IMF/World Bank meetings: with 30m to 70m more jobless did anyone come out well?
Well, the ILO did.
But the austerity fetishists continued to demand ever higher doses of a medicine we now know is making the global crisis worse, and the sinners repentant only in that they advocated smaller doses less often.
Some governments and institutions are beginning to ramp up the rhetoric on jobs, but the ILO’s detailed proposals for action seem to have been ignored. Above all, ministerial participants in the annual meetings of the World Bank and IMF – such as the UK’s George Osborne – heard that the austerity isn’t working and that the unemployment crisis is ballooning out of control (according to Agence France Presse, “global unemployment is still more than 30 million higher than before the crisis,” said ILO Director-General Guy Ryder. “And nearly 40 million more women and men have stopped looking for work”) - but stared back like transfixed rabbits.
Apologies for all the lengthy quotes in this article, but there’s a lot to cover!
The IMF and World Bank have, in the last fortnight, begun to change tack, with the IMF’s World Economic Outlook accepting that austerity has made matters worse and the World Bank’s 2013 World Development Report arguing that job creation should be the world economy’s top priority. New ILO Director-General Guy Ryder produced a detailed prescription for action, on the basis that:
“At their Summit in Los Cabos in June, G20 Leaders agreed in their Growth and Jobs Action Plan that ‘should economic conditions deteriorate significantly further, Argentina, Australia, Brazil, Canada, China, Germany, Korea, Russia and the US stand ready to coordinate and implement additional measures to support demand, taking into account national circumstances and commitments.’ It is now abundantly clear that such a deterioration is underway and additional measures are urgently needed.”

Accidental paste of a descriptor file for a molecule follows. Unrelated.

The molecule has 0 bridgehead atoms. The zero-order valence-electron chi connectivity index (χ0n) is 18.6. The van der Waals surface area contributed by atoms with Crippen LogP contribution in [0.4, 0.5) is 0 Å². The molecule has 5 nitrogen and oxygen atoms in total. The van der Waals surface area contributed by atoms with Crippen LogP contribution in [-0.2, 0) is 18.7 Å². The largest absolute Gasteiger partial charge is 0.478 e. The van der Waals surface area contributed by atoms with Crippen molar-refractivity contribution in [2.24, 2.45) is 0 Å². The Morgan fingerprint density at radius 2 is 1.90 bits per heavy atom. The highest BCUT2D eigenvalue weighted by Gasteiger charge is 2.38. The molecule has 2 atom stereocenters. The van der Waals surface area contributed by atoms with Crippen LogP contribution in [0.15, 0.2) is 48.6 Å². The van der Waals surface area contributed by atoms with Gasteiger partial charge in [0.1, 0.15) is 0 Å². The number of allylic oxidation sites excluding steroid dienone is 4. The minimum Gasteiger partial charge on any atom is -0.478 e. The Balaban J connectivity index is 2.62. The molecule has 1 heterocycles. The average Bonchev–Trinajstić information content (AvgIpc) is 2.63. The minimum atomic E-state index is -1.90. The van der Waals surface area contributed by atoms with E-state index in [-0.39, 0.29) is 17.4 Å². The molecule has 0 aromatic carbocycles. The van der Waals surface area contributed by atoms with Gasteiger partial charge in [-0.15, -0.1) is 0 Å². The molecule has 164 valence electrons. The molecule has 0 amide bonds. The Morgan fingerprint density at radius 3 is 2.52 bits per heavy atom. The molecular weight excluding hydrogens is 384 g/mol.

World leaders in Tokyo reneged on that promise.
The ILO proposals include fiscal and monetary stimulus “mending the link between wages and productivity to dampen rising income inequality” and a four-part policy agenda:
- supporting infrastructure investment by taking advantage of ultra-low interest rates
- improving access to bank funding for SMEs, which is currently impaired by bank overhangs and restructuring
- extending the coverage of social protection, an urgent need and an affordable option in all countries as recognized by the ILO social protection floor initiative and
- improving job prospects for youth, one of the groups most exposed to the crisis with potentially long term scarring effects.
Instead, ministers taking part in the International Finance and Monetary Committee meeting issued a communique which, while facing both ways in calling for action to create jobs at the same time as saying that “the implementation of credible medium-term fiscal consolidation plans remains critical in many advanced economies” clearly represented a victory for the austerity fetishists.
IMF Director-General Christine Lagarde, despite only attempting to moderate the dodgy medicine of austerity, clearly lost out to hardliners like German Finance Minister Wolfgang Schäuble.